What is Scott Pioli’s plan? Does he have one?
My guess is yes. You don’t reach the level that Scott Pioli has reached without being good at your job. Well, you usually don’t. (See Edwards, Herm). No, Pioli has to deal with a lot of moving parts, he has to plan for plenty of unforeseen circumstances and he has to structure contracts years in advance in a way that won’t hurt the team later. If Pioli didn’t have the ability to plan, the organization would fall into utter chaos.
Now that we’ve established that Pioli has a plan, whether it is clear or not, we have to ask ourselves what the heck the plan is and if we can come close to guessing that, we might be able to form an opinion on whether or not it is a good plan.
The problem is, I can’t seem to figure out what Pioli is up to. I often see the term “in Pioli I/we trust” thrown around the Chiefs blogosphere. While I won’t get too much into the absurdity of that statement, I will caution you against blindly following anyone in any situation. They might just lead you off a cliff.
I don’t trust Pioli. I have absolutely no reason to. I’m going to question every move he makes because if I don’t, how can I form an honest opinion of the job he is doing? I expect Pioli to do well. His job is to do well. So far, I think the results are mixed. He’s had one good draft, one terrible draft and one incomplete draft. The team has had one good season and one terrible season under his leadership. He’s had some brilliant free agency pickups in Ryan Lilja and Shaun Smith but also some real busts in guys like Mike Goff and Mike Brown. He’s done a nice job of locking up key players like Jamaal Charles and Derrick Johnson to cap friendly deals while he allows guys like Brandon Carr and Tamba Hali to miss the first week of practice after a lockout.
I understand there are factors at play here I likely know nothing about. Maybe Hali is being unreasonable in his demands. Maybe Carr is asking for a 30-year contract worth a bagillion, gazillion dollars. I don’t know because Pioli and Haley won’t talk about players who aren’t there. That is fine if that is their policy but if they won’t talk, I’ll be forced to guess. If my guesses are wrong and they don’t like it, well they have nobody to blame but themselves. A simple “Ty Warren didn’t pass his physical,” or “We’re still negotiating with Tamba trying to get him locked up long term and Tamba doesn’t want to sign his franchise tender and practice” would suffice. But I digress.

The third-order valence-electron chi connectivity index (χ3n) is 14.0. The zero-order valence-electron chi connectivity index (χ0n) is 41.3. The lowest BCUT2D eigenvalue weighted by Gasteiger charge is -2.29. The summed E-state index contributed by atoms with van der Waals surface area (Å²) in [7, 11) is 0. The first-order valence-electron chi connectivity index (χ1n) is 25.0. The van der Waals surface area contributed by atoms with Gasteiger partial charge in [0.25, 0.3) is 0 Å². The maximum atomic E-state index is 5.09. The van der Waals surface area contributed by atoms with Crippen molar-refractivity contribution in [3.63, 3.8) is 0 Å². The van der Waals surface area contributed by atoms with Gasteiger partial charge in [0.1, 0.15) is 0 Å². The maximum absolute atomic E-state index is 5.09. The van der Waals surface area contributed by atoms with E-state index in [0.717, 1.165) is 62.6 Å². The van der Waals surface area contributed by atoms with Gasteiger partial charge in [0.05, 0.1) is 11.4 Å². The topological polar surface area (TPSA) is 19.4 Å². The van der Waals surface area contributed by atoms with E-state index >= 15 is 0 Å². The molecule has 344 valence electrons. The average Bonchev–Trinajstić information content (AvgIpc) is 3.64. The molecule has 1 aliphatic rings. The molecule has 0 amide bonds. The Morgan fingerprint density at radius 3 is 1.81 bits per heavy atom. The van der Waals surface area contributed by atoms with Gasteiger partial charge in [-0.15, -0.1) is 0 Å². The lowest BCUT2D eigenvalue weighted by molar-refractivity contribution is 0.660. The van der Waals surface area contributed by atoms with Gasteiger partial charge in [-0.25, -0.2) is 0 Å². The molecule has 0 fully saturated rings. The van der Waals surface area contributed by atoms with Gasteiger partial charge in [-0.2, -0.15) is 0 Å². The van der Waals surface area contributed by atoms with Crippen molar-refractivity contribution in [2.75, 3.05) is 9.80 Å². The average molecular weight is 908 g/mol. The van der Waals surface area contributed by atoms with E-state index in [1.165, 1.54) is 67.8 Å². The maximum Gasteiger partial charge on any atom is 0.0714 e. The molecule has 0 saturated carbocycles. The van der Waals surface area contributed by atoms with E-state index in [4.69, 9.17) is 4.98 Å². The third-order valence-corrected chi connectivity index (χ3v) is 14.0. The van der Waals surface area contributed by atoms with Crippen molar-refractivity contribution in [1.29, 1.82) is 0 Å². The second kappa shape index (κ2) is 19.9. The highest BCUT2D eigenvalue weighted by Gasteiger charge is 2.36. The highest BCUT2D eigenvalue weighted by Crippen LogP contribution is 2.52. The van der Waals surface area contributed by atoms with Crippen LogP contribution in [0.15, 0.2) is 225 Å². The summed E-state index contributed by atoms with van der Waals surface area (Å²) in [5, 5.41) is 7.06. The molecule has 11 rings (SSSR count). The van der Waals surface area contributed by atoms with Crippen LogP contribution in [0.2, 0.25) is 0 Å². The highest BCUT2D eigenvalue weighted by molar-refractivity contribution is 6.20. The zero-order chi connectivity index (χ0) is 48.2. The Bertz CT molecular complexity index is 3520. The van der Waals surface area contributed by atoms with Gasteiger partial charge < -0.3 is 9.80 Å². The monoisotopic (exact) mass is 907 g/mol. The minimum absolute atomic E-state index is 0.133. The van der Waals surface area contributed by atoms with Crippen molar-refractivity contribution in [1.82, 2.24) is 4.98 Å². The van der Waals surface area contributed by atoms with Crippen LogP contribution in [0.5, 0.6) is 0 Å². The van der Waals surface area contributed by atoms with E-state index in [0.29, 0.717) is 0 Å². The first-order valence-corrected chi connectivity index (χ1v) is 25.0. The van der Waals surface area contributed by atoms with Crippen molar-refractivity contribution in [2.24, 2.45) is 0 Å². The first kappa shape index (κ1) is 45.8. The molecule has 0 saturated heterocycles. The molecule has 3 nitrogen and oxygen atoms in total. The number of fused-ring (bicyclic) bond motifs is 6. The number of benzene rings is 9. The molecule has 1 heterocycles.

So what is Pioli’s plan?
The goal is obvious. The Chiefs should improve every year. That means 2011 should see a repeat AFC West championship or at least a wild card birth, followed by at least one playoff win to indicate that the team is moving in the right direction. Yes steps back will happen, yes teams have been known to take a step back and then come back the next season to win the Super Bowl. The Saints did it a couple of years ago. But the goal is never to take a step back. A step back should never be part of the plan.
So is Pioli doing everything he can to ensure the Chiefs don’t take a step back in 2011? He has surely seen the schedule. He must know that the 2010 team as it was constructed has absolutely no shot at making the playoffs in 2011 unless there are significant improvement from the team’s younger players. Even then, they will likely need some key veteran free agent additions to help.
My fear is that Pioli is putting too much faith in the idea that every young player will blossom enough to help take the Chiefs to the next level. It is a risky bet, which is why I pleaded with Pioli to double down just days ago.
Pioli can’t do everything we want him to do. He also SHOULDN’T do everything we want him to do. Chances are, in many cases, he knows better than us about a free agent’s true value. But other things, like key players not being in camp as soon as possible in a shortened offseason and question marks at key positions, have me concerned.
What is the plan Pioli? He’ll never tell us…but I guess we’ll find out soon enough.